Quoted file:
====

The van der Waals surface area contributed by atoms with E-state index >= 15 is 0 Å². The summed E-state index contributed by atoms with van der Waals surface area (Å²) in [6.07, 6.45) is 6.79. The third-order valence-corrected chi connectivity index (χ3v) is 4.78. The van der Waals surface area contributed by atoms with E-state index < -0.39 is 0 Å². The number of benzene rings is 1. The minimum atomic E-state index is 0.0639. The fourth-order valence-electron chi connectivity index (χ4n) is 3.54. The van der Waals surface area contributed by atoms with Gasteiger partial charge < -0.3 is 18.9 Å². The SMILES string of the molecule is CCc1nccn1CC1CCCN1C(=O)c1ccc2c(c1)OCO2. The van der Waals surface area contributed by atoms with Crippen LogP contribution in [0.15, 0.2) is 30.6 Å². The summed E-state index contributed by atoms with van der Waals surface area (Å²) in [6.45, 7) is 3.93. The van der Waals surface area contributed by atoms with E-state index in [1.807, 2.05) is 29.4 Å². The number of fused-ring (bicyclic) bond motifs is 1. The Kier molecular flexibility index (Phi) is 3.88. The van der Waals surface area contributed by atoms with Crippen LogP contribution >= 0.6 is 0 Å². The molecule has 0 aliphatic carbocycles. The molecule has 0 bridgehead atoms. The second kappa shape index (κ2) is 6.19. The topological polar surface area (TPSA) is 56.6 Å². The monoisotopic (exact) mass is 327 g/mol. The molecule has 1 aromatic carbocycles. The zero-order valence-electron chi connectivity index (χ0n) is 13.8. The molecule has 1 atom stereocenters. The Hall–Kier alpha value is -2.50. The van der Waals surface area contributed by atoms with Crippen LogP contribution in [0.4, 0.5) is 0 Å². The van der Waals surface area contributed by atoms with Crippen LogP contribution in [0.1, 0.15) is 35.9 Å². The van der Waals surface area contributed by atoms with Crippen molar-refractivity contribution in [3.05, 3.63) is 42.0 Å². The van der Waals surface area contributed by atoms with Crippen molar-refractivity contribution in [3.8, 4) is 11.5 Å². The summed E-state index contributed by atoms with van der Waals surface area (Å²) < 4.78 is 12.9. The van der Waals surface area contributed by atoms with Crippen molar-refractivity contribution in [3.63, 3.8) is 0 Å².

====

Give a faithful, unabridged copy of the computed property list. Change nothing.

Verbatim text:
The van der Waals surface area contributed by atoms with E-state index >= 15 is 0 Å². The summed E-state index contributed by atoms with van der Waals surface area (Å²) in [6.07, 6.45) is 6.79. The third-order valence-corrected chi connectivity index (χ3v) is 4.78. The van der Waals surface area contributed by atoms with E-state index < -0.39 is 0 Å². The number of benzene rings is 1. The minimum atomic E-state index is 0.0639. The fourth-order valence-electron chi connectivity index (χ4n) is 3.54. The van der Waals surface area contributed by atoms with Gasteiger partial charge < -0.3 is 18.9 Å². The SMILES string of the molecule is CCc1nccn1CC1CCCN1C(=O)c1ccc2c(c1)OCO2. The van der Waals surface area contributed by atoms with Crippen LogP contribution in [0.15, 0.2) is 30.6 Å². The summed E-state index contributed by atoms with van der Waals surface area (Å²) in [6.45, 7) is 3.93. The van der Waals surface area contributed by atoms with E-state index in [1.807, 2.05) is 29.4 Å². The number of fused-ring (bicyclic) bond motifs is 1. The Kier molecular flexibility index (Phi) is 3.88. The van der Waals surface area contributed by atoms with Crippen LogP contribution >= 0.6 is 0 Å². The molecule has 0 aliphatic carbocycles. The molecule has 0 bridgehead atoms. The second kappa shape index (κ2) is 6.19. The topological polar surface area (TPSA) is 56.6 Å². The monoisotopic (exact) mass is 327 g/mol. The molecule has 1 aromatic carbocycles. The zero-order valence-electron chi connectivity index (χ0n) is 13.8. The molecule has 1 atom stereocenters. The Hall–Kier alpha value is -2.50. The van der Waals surface area contributed by atoms with Crippen LogP contribution in [0.4, 0.5) is 0 Å². The van der Waals surface area contributed by atoms with Crippen LogP contribution in [0.1, 0.15) is 35.9 Å². The van der Waals surface area contributed by atoms with Crippen molar-refractivity contribution in [3.05, 3.63) is 42.0 Å². The van der Waals surface area contributed by atoms with Crippen molar-refractivity contribution in [3.8, 4) is 11.5 Å². The summed E-state index contributed by atoms with van der Waals surface area (Å²) < 4.78 is 12.9. The van der Waals surface area contributed by atoms with Crippen molar-refractivity contribution in [3.63, 3.8) is 0 Å².